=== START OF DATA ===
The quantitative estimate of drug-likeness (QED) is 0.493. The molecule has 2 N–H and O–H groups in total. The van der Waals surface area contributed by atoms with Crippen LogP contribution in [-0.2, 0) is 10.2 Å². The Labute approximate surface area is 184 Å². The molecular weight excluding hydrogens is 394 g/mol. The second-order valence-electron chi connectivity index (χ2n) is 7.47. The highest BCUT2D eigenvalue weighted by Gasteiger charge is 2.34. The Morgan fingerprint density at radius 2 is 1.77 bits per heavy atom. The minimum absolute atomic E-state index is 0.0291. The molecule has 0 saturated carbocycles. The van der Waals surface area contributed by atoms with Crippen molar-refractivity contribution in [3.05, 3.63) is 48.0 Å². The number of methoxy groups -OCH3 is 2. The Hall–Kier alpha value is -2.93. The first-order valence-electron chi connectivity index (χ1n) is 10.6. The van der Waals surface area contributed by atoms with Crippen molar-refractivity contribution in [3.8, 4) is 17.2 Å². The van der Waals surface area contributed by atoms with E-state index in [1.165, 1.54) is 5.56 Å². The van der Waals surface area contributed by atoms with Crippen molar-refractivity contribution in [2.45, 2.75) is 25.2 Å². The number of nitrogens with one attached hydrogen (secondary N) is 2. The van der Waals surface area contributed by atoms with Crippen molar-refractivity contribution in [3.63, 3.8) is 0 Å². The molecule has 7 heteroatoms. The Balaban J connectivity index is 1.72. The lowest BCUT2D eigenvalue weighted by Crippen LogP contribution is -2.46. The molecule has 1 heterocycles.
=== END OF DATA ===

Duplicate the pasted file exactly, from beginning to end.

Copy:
The quantitative estimate of drug-likeness (QED) is 0.493. The molecule has 2 N–H and O–H groups in total. The van der Waals surface area contributed by atoms with Crippen LogP contribution in [-0.2, 0) is 10.2 Å². The Labute approximate surface area is 184 Å². The molecular weight excluding hydrogens is 394 g/mol. The second-order valence-electron chi connectivity index (χ2n) is 7.47. The highest BCUT2D eigenvalue weighted by Gasteiger charge is 2.34. The Morgan fingerprint density at radius 2 is 1.77 bits per heavy atom. The minimum absolute atomic E-state index is 0.0291. The molecule has 0 saturated carbocycles. The van der Waals surface area contributed by atoms with Crippen molar-refractivity contribution in [3.05, 3.63) is 48.0 Å². The number of methoxy groups -OCH3 is 2. The Hall–Kier alpha value is -2.93. The first-order valence-electron chi connectivity index (χ1n) is 10.6. The van der Waals surface area contributed by atoms with Crippen molar-refractivity contribution in [3.8, 4) is 17.2 Å². The van der Waals surface area contributed by atoms with E-state index in [1.165, 1.54) is 5.56 Å². The van der Waals surface area contributed by atoms with Crippen molar-refractivity contribution in [2.45, 2.75) is 25.2 Å². The number of nitrogens with one attached hydrogen (secondary N) is 2. The van der Waals surface area contributed by atoms with Crippen molar-refractivity contribution in [3.63, 3.8) is 0 Å². The molecule has 7 heteroatoms. The Balaban J connectivity index is 1.72. The lowest BCUT2D eigenvalue weighted by Crippen LogP contribution is -2.46. The molecule has 1 heterocycles.